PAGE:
Honoring Choices: Preparing an end-of-life care plan

Posted on May 4, 2017 in Program News

Clint Thompson, DO

The Kittitas County Medical Society (KCMS) supports the recommendation that all adults in Kittitas County have a complete advance end-of-life care plan. To accomplish this, the KCMS would like to support the Honoring Choices program, an initiative of the Washington State Hospital Association and the Washington State Medical Association.
The purpose of increasing the number of adults with comprehensive advance end-of-life care plans is to improve quality of end-of-life care for patients and their families and to ensure that the wishes of patients are met when they may not be capable of making decisions in the moment (for example, due to illness, dementia or unconsciousness). This also removes the burden of decision making from loved ones, reducing family stress and the chances that medical measures are taken which are against patient wishes. Furthermore, comprehensive advance end-of-life care plans allow for a reduced length of stay in hospital and frequency of hospital care encounters. This planning can increase the longevity of hospice services, which translates to more time at home.
Perceived barriers to implementing this plan include limited community awareness of the program, insufficient numbers of trained clinic personnel to facilitate discussions with patients and families about end-of-life care planning, and cultural taboos regarding chronic disease and mortality. The Honoring Choices program is addressing some of these barriers, however, and the KCMS is not attempting to duplicate the program.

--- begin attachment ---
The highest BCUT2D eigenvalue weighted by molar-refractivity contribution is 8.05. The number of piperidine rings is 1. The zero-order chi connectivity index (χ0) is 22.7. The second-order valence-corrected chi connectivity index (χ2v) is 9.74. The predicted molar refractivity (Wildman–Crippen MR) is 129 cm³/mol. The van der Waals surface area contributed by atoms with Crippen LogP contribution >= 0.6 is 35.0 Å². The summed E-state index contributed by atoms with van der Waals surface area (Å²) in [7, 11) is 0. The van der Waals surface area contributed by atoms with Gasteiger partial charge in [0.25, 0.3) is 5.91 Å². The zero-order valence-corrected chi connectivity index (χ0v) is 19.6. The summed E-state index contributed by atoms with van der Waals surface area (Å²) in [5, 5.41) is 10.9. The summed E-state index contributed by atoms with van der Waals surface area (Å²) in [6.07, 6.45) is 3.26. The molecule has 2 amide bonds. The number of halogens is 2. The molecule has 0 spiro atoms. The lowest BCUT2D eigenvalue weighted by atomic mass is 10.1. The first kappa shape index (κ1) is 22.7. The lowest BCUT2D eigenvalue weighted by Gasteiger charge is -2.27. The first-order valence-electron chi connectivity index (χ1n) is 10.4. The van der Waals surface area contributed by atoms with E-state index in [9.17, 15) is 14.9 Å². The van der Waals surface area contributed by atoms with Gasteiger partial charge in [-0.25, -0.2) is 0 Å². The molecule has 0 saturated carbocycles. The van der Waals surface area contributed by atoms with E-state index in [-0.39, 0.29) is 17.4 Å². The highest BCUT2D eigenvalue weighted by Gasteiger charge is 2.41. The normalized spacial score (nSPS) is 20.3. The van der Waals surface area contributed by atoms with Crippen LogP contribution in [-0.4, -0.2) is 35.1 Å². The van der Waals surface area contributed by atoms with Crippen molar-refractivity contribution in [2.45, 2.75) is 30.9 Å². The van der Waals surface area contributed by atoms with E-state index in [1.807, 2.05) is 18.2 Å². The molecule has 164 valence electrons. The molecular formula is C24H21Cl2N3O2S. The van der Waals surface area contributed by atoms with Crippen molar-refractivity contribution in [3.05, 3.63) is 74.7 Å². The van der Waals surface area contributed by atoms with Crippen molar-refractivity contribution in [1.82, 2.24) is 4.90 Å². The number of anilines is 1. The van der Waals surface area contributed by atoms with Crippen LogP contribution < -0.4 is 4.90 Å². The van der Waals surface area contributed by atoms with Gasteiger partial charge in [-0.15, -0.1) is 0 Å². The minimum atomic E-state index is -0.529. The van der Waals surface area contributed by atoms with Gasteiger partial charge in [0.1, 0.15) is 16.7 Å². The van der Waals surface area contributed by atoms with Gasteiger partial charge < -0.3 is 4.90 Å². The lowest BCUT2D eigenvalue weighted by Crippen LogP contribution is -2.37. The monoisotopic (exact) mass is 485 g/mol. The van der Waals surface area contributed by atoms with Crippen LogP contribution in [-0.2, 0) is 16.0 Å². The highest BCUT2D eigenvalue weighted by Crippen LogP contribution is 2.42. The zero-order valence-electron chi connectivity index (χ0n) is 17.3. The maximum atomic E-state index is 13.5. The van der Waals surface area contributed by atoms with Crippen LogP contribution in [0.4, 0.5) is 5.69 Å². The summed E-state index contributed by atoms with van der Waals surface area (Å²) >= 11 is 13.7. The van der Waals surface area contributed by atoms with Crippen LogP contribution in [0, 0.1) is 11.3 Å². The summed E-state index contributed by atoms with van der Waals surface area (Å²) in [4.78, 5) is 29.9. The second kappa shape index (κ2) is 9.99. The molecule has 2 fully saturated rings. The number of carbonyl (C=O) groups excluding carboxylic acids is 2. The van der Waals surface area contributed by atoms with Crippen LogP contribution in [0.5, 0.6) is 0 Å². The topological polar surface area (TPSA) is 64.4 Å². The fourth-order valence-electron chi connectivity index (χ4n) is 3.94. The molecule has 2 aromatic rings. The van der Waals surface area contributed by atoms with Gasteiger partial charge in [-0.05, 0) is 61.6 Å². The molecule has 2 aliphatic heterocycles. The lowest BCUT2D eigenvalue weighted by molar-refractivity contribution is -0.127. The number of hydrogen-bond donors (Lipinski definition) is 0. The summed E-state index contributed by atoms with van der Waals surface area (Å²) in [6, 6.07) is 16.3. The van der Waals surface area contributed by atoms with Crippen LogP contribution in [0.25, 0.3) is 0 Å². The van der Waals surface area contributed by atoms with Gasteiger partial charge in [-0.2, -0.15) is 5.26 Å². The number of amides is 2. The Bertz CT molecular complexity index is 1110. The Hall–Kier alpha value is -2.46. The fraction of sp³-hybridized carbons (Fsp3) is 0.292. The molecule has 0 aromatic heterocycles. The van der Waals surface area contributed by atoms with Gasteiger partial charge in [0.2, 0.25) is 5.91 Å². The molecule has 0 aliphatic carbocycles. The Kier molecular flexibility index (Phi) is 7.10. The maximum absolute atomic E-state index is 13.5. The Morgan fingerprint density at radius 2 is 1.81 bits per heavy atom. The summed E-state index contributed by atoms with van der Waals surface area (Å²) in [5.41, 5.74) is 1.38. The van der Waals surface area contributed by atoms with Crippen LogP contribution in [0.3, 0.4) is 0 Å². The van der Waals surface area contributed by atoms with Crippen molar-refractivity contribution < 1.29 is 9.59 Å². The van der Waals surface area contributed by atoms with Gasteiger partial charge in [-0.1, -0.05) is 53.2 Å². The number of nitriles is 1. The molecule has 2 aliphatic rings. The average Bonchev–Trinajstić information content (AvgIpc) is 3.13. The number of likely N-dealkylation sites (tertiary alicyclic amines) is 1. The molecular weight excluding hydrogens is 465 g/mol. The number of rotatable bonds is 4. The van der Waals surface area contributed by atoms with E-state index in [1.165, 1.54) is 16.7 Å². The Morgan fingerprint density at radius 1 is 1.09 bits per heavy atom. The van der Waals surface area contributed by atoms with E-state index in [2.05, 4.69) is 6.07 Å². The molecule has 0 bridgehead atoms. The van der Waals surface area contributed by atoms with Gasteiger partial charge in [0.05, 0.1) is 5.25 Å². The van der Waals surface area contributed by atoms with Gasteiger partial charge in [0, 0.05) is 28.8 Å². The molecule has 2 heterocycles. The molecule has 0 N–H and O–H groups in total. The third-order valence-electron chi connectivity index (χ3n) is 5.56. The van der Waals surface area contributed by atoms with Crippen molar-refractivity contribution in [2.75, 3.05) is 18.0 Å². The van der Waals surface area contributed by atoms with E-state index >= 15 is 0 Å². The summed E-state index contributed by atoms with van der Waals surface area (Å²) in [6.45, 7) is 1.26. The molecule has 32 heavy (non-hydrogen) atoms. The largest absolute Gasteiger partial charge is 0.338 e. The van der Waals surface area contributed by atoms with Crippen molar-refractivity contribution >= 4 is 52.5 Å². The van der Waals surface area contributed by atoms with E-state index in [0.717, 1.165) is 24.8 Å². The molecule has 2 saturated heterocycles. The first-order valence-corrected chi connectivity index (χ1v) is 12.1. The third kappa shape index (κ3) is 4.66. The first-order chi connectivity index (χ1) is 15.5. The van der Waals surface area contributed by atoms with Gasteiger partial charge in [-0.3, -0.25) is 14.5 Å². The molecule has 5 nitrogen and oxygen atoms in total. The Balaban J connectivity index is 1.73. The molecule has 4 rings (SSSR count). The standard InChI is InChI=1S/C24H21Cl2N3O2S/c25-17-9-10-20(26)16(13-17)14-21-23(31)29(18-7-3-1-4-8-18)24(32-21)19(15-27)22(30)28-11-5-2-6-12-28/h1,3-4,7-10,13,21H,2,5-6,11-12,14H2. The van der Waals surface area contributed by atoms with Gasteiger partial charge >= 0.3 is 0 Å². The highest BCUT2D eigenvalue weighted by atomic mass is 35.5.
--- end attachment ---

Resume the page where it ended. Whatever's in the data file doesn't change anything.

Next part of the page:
The KCMS encourages local physicians to identify a member of the care team at each clinic who would be suitable to facilitate advance end-of-life care decision making conversations to undergo training with the Honoring Choices program when a local trainer is made available.
We also recognize the importance of engaging local culture to lift taboos around death and dying and allow for open discussion. Concepts relating to mortality and what constitutes a good death are of highest importance to prioritizing, defining and living a good life. To open these discussions, the KCMS proposes to support local events which involve education regarding death and decision making and avenues which inspire engagement and discussion of this important topic.
The proposed timeline to implement the first stages of this plan is one year. During this time, as the local implementation of the Honoring Choices program proceeds, further revision of this plan will likely be necessary in order to support the changing needs of the community.
For further information regarding the Honoring Choices program, see their website at http://honoringchoicespnw.org — resources to begin the process of discussion and planning are available under the “Get Started” tab at the top of the webpage.
Clint Thompson, DO, is a resident physician at Community Health of Central Washington in Ellensburg.

Originally posted on dailyrecordnews.com